Growing bonhomie in Indo-U.S. relations will bolster India’s aspirations for global leadership. The true transformation in bilateral relationship of the two countries occurred in early 1990s when India implemented massive economic reforms. The Clinton administration started the cultivation of strategic partnership with India and George W. Bush further cemented that relationship by signing the 2008 Indo-U.S. Civilian Nuclear Cooperation Agreement. There was political opposition too. In 2007 Prakash Karat, the Indian communist leader said that as a result of the agreement, “India would be into a strategic tie-up which will have a long-lasting impact on India’s foreign policy and strategic autonomy”.
However, the proponents of the deal contend that it has ended India’s nuclear isolation and permitted the conduct of civil nuclear trade with the U.S. This would have been unimaginable during the Cold War years as opined by Evan A. Feigenbaum. According to him the U.S. was treating India until 1990s as a regional power in South Asia exercising negligible international weight. India’s weak and protected economy was not globally integrated and hence had very little influence in world market.
As foreign policy is about priorities of a country, the U.S. administrations since Clinton’s have accorded special attention to relations with India after she liberalized her economy. With liberalized economy the trade flows between the U.S. and India went up significantly. In his 2010 Foreign Affairs article, Evan A. Feigenbaum writes that two-way trade more than doubled during the period of 2004-08 from just under $ 30 billion-$ 66 billion making India one of the U.S.’s fastest growing commercial partners. This is an epoch-making event seen against the background of complaint made by former U.S. Ambassador to India Robert Blackwill in 2002 that U.S. trade flows to India were “as flat as chapatti”.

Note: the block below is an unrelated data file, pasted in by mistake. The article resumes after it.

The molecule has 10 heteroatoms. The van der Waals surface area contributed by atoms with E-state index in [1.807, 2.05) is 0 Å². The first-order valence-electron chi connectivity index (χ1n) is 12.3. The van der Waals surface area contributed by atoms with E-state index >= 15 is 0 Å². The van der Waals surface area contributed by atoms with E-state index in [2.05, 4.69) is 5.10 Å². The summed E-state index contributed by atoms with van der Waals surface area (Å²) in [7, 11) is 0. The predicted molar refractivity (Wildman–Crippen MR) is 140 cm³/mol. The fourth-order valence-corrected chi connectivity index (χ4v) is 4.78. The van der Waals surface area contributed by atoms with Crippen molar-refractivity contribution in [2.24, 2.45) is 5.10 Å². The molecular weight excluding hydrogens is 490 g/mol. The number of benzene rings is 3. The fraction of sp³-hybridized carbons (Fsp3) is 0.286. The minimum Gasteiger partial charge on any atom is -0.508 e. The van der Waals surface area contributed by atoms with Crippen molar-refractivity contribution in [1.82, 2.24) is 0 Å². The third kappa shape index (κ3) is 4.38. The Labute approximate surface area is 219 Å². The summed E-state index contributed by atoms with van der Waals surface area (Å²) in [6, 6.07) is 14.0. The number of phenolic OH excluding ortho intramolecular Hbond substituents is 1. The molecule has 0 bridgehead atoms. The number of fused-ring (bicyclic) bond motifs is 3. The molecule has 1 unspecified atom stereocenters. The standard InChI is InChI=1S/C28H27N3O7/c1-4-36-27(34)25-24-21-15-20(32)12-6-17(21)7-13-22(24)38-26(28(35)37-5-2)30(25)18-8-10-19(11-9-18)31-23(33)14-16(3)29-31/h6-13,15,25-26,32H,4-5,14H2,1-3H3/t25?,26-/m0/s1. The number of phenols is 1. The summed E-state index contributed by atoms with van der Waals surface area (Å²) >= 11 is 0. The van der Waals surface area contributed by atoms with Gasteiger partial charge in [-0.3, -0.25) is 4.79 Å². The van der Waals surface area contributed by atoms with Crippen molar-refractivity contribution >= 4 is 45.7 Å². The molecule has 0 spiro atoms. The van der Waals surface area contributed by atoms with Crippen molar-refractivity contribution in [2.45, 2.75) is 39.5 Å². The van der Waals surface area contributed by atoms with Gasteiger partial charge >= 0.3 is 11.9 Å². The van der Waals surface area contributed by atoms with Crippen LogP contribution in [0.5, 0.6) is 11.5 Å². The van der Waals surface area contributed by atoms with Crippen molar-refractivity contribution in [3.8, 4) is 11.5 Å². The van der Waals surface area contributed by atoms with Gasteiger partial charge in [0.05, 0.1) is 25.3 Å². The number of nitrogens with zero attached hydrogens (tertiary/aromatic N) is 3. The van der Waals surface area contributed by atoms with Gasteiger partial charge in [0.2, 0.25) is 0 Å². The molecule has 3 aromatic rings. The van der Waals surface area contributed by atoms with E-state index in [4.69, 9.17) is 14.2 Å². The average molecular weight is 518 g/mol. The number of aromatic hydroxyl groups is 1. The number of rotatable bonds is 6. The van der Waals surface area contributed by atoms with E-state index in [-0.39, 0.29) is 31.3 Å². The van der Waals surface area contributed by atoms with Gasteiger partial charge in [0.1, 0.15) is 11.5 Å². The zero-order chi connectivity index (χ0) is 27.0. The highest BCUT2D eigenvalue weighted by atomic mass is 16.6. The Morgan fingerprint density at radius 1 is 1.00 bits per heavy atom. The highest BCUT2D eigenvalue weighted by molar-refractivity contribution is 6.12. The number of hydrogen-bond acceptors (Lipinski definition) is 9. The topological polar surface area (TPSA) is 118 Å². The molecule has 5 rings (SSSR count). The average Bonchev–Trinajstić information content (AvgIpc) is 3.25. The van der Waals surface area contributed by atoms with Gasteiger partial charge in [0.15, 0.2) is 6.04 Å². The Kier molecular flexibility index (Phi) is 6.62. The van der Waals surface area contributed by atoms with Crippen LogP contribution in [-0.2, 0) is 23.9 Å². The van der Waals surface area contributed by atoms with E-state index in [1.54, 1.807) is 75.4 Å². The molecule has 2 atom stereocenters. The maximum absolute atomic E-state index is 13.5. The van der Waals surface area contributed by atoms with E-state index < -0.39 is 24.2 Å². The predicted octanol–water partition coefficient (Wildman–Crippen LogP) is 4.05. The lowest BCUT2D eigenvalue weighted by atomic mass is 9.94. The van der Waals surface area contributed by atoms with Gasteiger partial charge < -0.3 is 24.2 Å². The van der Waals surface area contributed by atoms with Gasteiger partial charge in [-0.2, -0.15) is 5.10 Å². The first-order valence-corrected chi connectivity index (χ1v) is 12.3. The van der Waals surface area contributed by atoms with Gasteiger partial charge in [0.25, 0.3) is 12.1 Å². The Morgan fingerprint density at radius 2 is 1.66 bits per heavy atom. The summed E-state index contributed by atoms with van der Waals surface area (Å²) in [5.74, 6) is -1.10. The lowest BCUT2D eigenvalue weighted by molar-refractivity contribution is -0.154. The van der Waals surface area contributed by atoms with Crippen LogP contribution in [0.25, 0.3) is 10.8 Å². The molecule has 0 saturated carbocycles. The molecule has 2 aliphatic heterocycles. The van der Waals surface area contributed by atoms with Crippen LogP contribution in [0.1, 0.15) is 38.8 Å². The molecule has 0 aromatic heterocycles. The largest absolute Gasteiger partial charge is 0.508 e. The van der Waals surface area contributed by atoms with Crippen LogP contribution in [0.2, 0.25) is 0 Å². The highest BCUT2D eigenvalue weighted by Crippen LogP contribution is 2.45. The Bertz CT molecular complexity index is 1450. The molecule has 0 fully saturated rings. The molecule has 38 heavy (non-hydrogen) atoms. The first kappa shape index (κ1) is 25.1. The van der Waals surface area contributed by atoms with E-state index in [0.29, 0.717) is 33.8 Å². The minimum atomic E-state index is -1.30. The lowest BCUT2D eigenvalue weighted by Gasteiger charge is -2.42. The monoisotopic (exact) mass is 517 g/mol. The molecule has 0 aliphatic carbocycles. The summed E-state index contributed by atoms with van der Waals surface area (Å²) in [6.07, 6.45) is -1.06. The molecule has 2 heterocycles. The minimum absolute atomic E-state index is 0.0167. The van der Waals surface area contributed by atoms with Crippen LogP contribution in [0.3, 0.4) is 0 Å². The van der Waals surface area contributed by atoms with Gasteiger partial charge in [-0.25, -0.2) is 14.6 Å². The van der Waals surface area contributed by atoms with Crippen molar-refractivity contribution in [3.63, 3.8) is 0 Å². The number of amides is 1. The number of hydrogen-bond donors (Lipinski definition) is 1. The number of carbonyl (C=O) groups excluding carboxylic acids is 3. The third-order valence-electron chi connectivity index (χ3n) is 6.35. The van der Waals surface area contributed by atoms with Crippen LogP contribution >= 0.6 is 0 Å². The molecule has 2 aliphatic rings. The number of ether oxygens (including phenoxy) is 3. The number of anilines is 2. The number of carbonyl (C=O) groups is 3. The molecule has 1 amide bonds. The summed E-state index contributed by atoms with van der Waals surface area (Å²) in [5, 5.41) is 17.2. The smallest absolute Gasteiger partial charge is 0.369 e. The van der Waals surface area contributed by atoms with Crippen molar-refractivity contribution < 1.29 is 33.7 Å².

Indo-U.S. relations received a boost in November, 2010 when president Obama charmed the Indian elites through his address to the Indian parliament saying, “In Asia and around the world, India is not simply emerging, India has emerged”. He announced then a far-reaching initiative that allows India to import U.S. high-tech equipment and previously restricted commodities such as systems useful for defense and space applications. More importantly, Obama endorsed India’s bid to win the permanent membership of the world’s most exclusive club i.e. the UN Security Council.
Indian quest for global ascendancy gets bolstered by U.S.’s explicit support for UNSC membership but she is geographically constrained in its accomplishment. Not amazingly her neighbor and strategic rival Pakistan is opposing the Indian campaign. In the aftermath of Obama’s India visit its former Foreign Minister Shah Mehmood Qureshi said, “U.S.’s unilateral support for India’s Security Council membership could “affect peace and stability of the region”.
Despite announcement of $ 10 billion in new trade deals last November, the recent decision of India not to buy 126 multi-role combat aircraft from the U.S. has emboldened the skeptics who argue that Indo-U.S. entente has proved hollow. Nevertheless, growing strategic partnership between India and the U.S. will continue. This is because India’s geopolitical ascent provides the ballast to new Asian order where China will not enjoy overweening power.